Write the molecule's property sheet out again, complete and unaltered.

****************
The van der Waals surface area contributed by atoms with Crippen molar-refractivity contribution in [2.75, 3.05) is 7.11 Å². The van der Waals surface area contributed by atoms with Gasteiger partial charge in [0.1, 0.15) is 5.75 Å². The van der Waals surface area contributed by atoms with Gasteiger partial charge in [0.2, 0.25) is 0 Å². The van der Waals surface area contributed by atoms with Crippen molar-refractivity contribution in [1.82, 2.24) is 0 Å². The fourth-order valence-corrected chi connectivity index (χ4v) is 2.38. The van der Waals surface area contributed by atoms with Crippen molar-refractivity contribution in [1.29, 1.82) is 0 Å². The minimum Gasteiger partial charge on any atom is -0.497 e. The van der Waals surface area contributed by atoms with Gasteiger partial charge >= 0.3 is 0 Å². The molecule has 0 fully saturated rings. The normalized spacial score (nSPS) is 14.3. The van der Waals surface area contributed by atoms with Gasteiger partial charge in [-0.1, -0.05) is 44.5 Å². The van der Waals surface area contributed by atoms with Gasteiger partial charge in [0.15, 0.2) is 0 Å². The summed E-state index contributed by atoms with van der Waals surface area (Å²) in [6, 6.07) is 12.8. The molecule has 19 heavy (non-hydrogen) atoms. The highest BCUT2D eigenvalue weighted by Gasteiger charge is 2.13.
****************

The van der Waals surface area contributed by atoms with Crippen molar-refractivity contribution in [2.75, 3.05) is 7.11 Å². The van der Waals surface area contributed by atoms with Gasteiger partial charge in [0.1, 0.15) is 5.75 Å². The van der Waals surface area contributed by atoms with Gasteiger partial charge in [0.2, 0.25) is 0 Å². The van der Waals surface area contributed by atoms with Crippen molar-refractivity contribution in [1.82, 2.24) is 0 Å². The fourth-order valence-corrected chi connectivity index (χ4v) is 2.38. The van der Waals surface area contributed by atoms with Crippen molar-refractivity contribution in [1.29, 1.82) is 0 Å². The minimum Gasteiger partial charge on any atom is -0.497 e. The van der Waals surface area contributed by atoms with Gasteiger partial charge >= 0.3 is 0 Å². The molecule has 0 fully saturated rings. The normalized spacial score (nSPS) is 14.3. The van der Waals surface area contributed by atoms with Gasteiger partial charge in [-0.1, -0.05) is 44.5 Å². The van der Waals surface area contributed by atoms with Gasteiger partial charge in [0.15, 0.2) is 0 Å². The summed E-state index contributed by atoms with van der Waals surface area (Å²) in [6, 6.07) is 12.8. The molecule has 19 heavy (non-hydrogen) atoms. The highest BCUT2D eigenvalue weighted by Gasteiger charge is 2.13.